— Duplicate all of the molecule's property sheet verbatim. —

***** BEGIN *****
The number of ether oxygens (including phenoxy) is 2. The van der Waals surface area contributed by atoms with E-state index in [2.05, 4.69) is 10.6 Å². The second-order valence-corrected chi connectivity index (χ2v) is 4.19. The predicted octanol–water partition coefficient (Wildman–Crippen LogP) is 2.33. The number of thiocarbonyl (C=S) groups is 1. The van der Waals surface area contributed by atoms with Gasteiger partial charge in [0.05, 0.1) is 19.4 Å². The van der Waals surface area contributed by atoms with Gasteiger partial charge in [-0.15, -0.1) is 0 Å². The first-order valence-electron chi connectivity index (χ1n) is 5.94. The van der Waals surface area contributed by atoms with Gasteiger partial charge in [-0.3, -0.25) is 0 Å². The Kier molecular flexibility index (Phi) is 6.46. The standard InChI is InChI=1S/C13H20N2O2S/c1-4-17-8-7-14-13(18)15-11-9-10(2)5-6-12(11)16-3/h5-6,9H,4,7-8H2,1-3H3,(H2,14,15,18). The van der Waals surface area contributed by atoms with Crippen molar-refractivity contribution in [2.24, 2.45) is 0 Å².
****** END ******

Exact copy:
The number of ether oxygens (including phenoxy) is 2. The van der Waals surface area contributed by atoms with E-state index in [2.05, 4.69) is 10.6 Å². The second-order valence-corrected chi connectivity index (χ2v) is 4.19. The predicted octanol–water partition coefficient (Wildman–Crippen LogP) is 2.33. The number of thiocarbonyl (C=S) groups is 1. The van der Waals surface area contributed by atoms with Gasteiger partial charge in [0.05, 0.1) is 19.4 Å². The van der Waals surface area contributed by atoms with Gasteiger partial charge in [-0.15, -0.1) is 0 Å². The first-order valence-electron chi connectivity index (χ1n) is 5.94. The van der Waals surface area contributed by atoms with Gasteiger partial charge in [-0.3, -0.25) is 0 Å². The Kier molecular flexibility index (Phi) is 6.46. The standard InChI is InChI=1S/C13H20N2O2S/c1-4-17-8-7-14-13(18)15-11-9-10(2)5-6-12(11)16-3/h5-6,9H,4,7-8H2,1-3H3,(H2,14,15,18). The van der Waals surface area contributed by atoms with Crippen molar-refractivity contribution in [2.24, 2.45) is 0 Å².